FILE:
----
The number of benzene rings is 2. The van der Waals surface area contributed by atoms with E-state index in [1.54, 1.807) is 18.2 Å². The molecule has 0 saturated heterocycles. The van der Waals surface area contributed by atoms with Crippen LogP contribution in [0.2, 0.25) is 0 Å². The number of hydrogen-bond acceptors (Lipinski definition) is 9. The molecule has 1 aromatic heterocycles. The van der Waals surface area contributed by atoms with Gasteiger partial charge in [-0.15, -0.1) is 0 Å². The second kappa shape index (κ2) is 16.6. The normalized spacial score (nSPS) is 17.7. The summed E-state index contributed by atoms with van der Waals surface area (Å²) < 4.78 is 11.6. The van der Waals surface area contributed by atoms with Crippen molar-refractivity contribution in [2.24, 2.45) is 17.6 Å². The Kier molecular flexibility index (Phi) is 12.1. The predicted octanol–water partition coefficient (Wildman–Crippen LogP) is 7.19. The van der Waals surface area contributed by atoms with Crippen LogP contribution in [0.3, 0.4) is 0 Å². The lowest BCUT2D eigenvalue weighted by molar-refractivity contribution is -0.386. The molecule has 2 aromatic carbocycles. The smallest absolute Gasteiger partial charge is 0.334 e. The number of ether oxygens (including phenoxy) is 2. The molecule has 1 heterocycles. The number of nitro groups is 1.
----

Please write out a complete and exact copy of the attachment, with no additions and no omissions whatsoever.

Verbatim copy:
The number of benzene rings is 2. The van der Waals surface area contributed by atoms with E-state index in [1.54, 1.807) is 18.2 Å². The molecule has 0 saturated heterocycles. The van der Waals surface area contributed by atoms with Crippen LogP contribution in [0.2, 0.25) is 0 Å². The number of hydrogen-bond acceptors (Lipinski definition) is 9. The molecule has 1 aromatic heterocycles. The van der Waals surface area contributed by atoms with Gasteiger partial charge in [-0.15, -0.1) is 0 Å². The second kappa shape index (κ2) is 16.6. The normalized spacial score (nSPS) is 17.7. The summed E-state index contributed by atoms with van der Waals surface area (Å²) < 4.78 is 11.6. The van der Waals surface area contributed by atoms with Crippen molar-refractivity contribution in [2.24, 2.45) is 17.6 Å². The Kier molecular flexibility index (Phi) is 12.1. The predicted octanol–water partition coefficient (Wildman–Crippen LogP) is 7.19. The van der Waals surface area contributed by atoms with Crippen LogP contribution in [0.3, 0.4) is 0 Å². The lowest BCUT2D eigenvalue weighted by molar-refractivity contribution is -0.386. The molecule has 2 aromatic carbocycles. The smallest absolute Gasteiger partial charge is 0.334 e. The number of ether oxygens (including phenoxy) is 2. The molecule has 1 heterocycles. The number of nitro groups is 1.